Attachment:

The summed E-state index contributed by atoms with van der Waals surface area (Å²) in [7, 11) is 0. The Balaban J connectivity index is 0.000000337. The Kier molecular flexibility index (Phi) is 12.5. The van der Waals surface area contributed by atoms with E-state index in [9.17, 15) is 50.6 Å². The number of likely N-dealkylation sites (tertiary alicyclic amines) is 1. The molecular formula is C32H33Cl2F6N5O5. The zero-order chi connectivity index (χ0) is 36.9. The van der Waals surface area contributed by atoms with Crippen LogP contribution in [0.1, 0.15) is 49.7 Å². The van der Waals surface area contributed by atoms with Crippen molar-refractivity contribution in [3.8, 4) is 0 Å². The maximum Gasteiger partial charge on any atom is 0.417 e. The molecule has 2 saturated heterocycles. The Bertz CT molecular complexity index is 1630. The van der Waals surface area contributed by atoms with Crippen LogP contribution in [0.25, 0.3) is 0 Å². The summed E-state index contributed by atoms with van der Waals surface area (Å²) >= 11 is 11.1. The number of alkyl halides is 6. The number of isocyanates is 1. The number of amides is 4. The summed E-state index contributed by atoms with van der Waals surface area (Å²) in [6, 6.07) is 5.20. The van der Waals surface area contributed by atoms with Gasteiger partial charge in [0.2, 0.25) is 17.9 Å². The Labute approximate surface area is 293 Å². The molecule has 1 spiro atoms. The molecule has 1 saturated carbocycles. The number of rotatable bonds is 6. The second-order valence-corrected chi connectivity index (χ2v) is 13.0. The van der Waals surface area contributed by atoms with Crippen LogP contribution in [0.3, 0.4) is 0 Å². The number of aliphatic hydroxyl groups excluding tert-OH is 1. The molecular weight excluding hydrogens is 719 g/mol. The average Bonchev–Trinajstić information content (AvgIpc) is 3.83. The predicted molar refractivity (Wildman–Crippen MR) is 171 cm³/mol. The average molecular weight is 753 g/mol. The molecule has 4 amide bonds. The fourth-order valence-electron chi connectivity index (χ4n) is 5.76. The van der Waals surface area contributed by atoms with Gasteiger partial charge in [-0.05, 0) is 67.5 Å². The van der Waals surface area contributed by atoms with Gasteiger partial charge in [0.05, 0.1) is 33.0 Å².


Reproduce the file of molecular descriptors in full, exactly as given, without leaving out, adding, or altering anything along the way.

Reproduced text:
The summed E-state index contributed by atoms with van der Waals surface area (Å²) in [7, 11) is 0. The Balaban J connectivity index is 0.000000337. The Kier molecular flexibility index (Phi) is 12.5. The van der Waals surface area contributed by atoms with E-state index in [9.17, 15) is 50.6 Å². The number of likely N-dealkylation sites (tertiary alicyclic amines) is 1. The molecular formula is C32H33Cl2F6N5O5. The zero-order chi connectivity index (χ0) is 36.9. The van der Waals surface area contributed by atoms with Crippen LogP contribution in [0.1, 0.15) is 49.7 Å². The van der Waals surface area contributed by atoms with Crippen molar-refractivity contribution in [3.8, 4) is 0 Å². The maximum Gasteiger partial charge on any atom is 0.417 e. The molecule has 2 saturated heterocycles. The Bertz CT molecular complexity index is 1630. The van der Waals surface area contributed by atoms with Crippen LogP contribution in [0.25, 0.3) is 0 Å². The summed E-state index contributed by atoms with van der Waals surface area (Å²) >= 11 is 11.1. The number of alkyl halides is 6. The number of isocyanates is 1. The number of amides is 4. The summed E-state index contributed by atoms with van der Waals surface area (Å²) in [6, 6.07) is 5.20. The van der Waals surface area contributed by atoms with Gasteiger partial charge in [0.2, 0.25) is 17.9 Å². The Labute approximate surface area is 293 Å². The molecule has 1 spiro atoms. The molecule has 1 saturated carbocycles. The number of rotatable bonds is 6. The second-order valence-corrected chi connectivity index (χ2v) is 13.0. The van der Waals surface area contributed by atoms with Crippen LogP contribution in [0.3, 0.4) is 0 Å². The number of aliphatic hydroxyl groups excluding tert-OH is 1. The molecular weight excluding hydrogens is 719 g/mol. The average Bonchev–Trinajstić information content (AvgIpc) is 3.83. The predicted molar refractivity (Wildman–Crippen MR) is 171 cm³/mol. The average molecular weight is 753 g/mol. The molecule has 4 amide bonds. The fourth-order valence-electron chi connectivity index (χ4n) is 5.76. The van der Waals surface area contributed by atoms with Gasteiger partial charge in [-0.05, 0) is 67.5 Å². The van der Waals surface area contributed by atoms with Gasteiger partial charge in [0.05, 0.1) is 33.0 Å².